Pearce Summer Series Round Three.
Back to Bringewood.
So, round three. Missed round two because of trying my hand at Four Cross. Turns out, I’m not really very good at either. Back to roots, rocks, trees and what seemed to be a hill that had been jet washed in cooking oil! Bringewood is slippier than a pot of silicone nitrate when it’s wet, and, due to the overnight downpour, the top half of the hill turned into what can only be described as an ice rink. Put it like this, if Torvill and Dean had turned up, with a fresh set of bladed boots – they would have felt completely at home. Old man traction was no-where to be seen.
Nevertheless, once you got over the initial shock of sliding down the hill like a break-dancer, the riding became big fun in a weird kind of “Oh my God, there is no way I will stop for that turn”, that only a downhill rider would appreciate. Brakes couldn’t stop you. I kept reaching for my emergency parachute cord. What a morning.
What happened next is a little strange for U.K. downhill races. The sun came out. The temperature lifted. The track began to dry out. Riders started smiling. The Pearce up-lifts were ready and waiting (which is always the case). From then on,the day began to CHANGE.
From a Caterpillar to a butterfly. Had Bringewood always been this slippery in wet conditions? What was downhill like back in the day?? Just like the Pearce race conditions changed in about an hour, ever wondered how had Grass Roots downhill racing evolved over the years?? I can’t tell you…….but I know a man who can.
1995. Petrol was 53p a litre, eBay was founded. Nicolas Vouilloz started his record breaking 5 year running winning spree in Kirchzarten and I bought an aluminium GT RTS-1 luminous pink Dainese body armour suit, Moto X jersey and ski goggles. Add to that a motorbike helmet that weighed twice as much as my bike, and I entered round one of the NPS at Hopton – only to give it up around 18 months later due to finding a ‘proper job’ (one that required no broken bones and paid twice as much as the bike shop I worked in).
Why the nostalgia?
2008. 13 years later, I find myself at Bringewood, swapping a bike for a camera and meeting up with a Butcher who obviously wanted to ride his (borrowed) bike, and thought it may be a good idea for me to write some words from the perspective of someone who used to ride back in the day, to fill up his race report. What a bloody, cunning, good for nothing……………..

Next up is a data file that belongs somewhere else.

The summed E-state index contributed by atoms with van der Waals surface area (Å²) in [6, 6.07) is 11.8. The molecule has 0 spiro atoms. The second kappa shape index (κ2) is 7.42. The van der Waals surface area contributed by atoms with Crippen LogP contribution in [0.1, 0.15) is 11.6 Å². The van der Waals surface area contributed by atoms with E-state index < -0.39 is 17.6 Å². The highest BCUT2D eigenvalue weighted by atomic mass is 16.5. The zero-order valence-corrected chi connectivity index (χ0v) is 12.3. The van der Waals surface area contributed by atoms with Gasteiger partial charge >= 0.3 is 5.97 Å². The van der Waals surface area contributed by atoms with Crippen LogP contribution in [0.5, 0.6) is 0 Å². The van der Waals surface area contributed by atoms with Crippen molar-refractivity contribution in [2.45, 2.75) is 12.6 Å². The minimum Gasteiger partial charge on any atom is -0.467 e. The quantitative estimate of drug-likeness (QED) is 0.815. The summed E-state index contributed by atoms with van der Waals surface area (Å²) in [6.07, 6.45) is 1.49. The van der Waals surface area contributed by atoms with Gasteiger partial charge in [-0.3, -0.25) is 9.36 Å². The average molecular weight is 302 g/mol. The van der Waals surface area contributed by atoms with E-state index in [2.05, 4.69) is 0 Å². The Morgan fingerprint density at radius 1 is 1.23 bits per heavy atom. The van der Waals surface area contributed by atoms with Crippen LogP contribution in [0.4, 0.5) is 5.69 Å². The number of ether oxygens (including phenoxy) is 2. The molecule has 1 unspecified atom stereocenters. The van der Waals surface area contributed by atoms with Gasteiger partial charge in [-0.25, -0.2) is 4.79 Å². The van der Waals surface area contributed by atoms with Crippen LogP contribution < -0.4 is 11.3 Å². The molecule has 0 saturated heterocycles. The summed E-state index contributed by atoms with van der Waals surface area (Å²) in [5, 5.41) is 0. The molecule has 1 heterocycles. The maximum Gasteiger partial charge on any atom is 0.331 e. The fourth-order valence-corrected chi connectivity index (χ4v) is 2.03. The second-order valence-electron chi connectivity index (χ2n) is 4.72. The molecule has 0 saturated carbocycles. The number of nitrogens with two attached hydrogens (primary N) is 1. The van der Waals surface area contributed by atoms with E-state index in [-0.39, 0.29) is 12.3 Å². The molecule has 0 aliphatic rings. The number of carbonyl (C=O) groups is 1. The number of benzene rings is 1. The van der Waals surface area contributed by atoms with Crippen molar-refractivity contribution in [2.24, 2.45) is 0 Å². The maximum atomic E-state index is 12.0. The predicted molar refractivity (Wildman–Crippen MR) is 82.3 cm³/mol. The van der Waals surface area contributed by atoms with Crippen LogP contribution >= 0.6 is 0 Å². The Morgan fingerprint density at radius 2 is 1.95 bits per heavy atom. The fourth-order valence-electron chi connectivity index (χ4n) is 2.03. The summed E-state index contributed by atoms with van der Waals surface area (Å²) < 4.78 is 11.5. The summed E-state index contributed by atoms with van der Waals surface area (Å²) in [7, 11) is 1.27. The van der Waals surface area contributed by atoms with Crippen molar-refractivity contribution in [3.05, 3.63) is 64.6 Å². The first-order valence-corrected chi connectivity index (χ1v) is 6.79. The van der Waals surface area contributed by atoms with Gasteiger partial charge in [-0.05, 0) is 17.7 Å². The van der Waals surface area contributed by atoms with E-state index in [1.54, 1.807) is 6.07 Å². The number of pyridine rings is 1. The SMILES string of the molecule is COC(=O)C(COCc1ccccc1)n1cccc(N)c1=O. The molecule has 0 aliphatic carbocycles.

So, what’s changed in all this time?
On the surface, quite a lot. For instance, there are more riders than 13 years ago, the course is very well designed and you now have coloured lights to tell you when to start, instead of a bloke tapping you on the back. You can even get a lift to the top of the hill on a trailer. I only ever managed to climb to the higher part of mid table during my race days, and I put this down to the energy sapping problem of having to drag my bike up the course……..and, being average.
There are more Marshalls and yellow tape is everywhere, making it clear where the course runs. No-one laughs if you ride a hardtail, in fact, it’s encouraged. There are no biscuit coloured tyres and I didn’t spot one ‘Dave’s Chain Device’.
So, it’s all different then? Not quite. The results still get displayed on a huge computer monitor, pumped out from (probably) the same caravan from 1995, which incidentally, I swear has the same woman in it. The same spirit exists, that grass roots kind of feeling, like everyone is there for the good of the sport and to let it continue and evolve, but not get out of hand and implode. There is still a great atmosphere, and I like the way that it hasn’t lost a grip on what it’s all about – trying to get the fastest time down the course (although you do get two goes at it, something that didn’t happen for the majority of events in ’95). This was not good way back, especially when you’d driven 400 miles to NPS Hawick, slept in a freezing, wet field and got a puncture 20 seconds in to your run. The bikes are obviously better, and the riding is, well, to be frank, downright scary.
After the buzz of watching this race, I plan to be hanging around a lot more downhill events, so if you want to buy some used DCD’s, especially anodised purple, come and find me. I’ll be wearing a grey baseball cap, carrying a Canon camera, and will be as far away from anyone who looks or talks like a butcher. I’ve always got this cagey Customs and Excise officer look about me. Come and have a chat………..
Thanks for a great days entertainment, soon to be on two wheels again.
The Duck of Death.
Thanks to the duck there.
The Bringewood race was near perfect. Dave, Lyndsey and the Pearce team simply know what their doing. No delays, no fuss, job done. The day started as an ugly duckling, but turned into a swan. I wonder if I’ll ever become a swan?
Thanks for listening.
The Butcher (who secretly longs to be a swan).
This has been a Butcher, Duck production in association with Dopey Dan.
Full results here
Pearce Summer Series Round Three Bringewood